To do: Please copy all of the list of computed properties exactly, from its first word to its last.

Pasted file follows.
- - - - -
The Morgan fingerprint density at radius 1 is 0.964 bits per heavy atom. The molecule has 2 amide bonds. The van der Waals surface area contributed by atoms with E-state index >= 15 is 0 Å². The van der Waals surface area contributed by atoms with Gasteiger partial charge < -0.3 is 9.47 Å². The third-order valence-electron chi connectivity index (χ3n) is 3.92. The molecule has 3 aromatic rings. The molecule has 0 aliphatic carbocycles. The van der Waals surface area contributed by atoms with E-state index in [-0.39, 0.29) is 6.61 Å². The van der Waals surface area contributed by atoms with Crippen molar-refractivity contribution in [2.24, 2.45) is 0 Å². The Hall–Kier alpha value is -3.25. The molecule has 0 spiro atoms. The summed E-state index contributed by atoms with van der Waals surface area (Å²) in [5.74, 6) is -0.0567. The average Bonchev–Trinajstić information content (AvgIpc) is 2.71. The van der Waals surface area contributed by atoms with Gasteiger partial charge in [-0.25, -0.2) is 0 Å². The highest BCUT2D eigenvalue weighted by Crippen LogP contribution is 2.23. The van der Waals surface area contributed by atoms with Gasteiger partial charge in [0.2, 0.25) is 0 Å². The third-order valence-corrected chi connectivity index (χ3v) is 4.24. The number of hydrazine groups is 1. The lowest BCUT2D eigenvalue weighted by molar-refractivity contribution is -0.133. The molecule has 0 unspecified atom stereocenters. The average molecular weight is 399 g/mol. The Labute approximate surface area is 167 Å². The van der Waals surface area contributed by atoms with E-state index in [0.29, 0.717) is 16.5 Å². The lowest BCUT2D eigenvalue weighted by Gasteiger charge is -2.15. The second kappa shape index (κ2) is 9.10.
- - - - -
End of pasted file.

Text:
The Morgan fingerprint density at radius 1 is 0.964 bits per heavy atom. The molecule has 2 amide bonds. The van der Waals surface area contributed by atoms with E-state index >= 15 is 0 Å². The van der Waals surface area contributed by atoms with Gasteiger partial charge < -0.3 is 9.47 Å². The third-order valence-electron chi connectivity index (χ3n) is 3.92. The molecule has 3 aromatic rings. The molecule has 0 aliphatic carbocycles. The van der Waals surface area contributed by atoms with E-state index in [-0.39, 0.29) is 6.61 Å². The van der Waals surface area contributed by atoms with Crippen molar-refractivity contribution in [2.24, 2.45) is 0 Å². The Hall–Kier alpha value is -3.25. The molecule has 0 spiro atoms. The summed E-state index contributed by atoms with van der Waals surface area (Å²) in [5.74, 6) is -0.0567. The average Bonchev–Trinajstić information content (AvgIpc) is 2.71. The van der Waals surface area contributed by atoms with Gasteiger partial charge in [-0.25, -0.2) is 0 Å². The highest BCUT2D eigenvalue weighted by Crippen LogP contribution is 2.23. The van der Waals surface area contributed by atoms with Gasteiger partial charge in [0.2, 0.25) is 0 Å². The third-order valence-corrected chi connectivity index (χ3v) is 4.24. The number of hydrazine groups is 1. The lowest BCUT2D eigenvalue weighted by molar-refractivity contribution is -0.133. The molecule has 0 unspecified atom stereocenters. The average molecular weight is 399 g/mol. The Labute approximate surface area is 167 Å². The van der Waals surface area contributed by atoms with E-state index in [0.29, 0.717) is 16.5 Å². The lowest BCUT2D eigenvalue weighted by Gasteiger charge is -2.15. The second kappa shape index (κ2) is 9.10.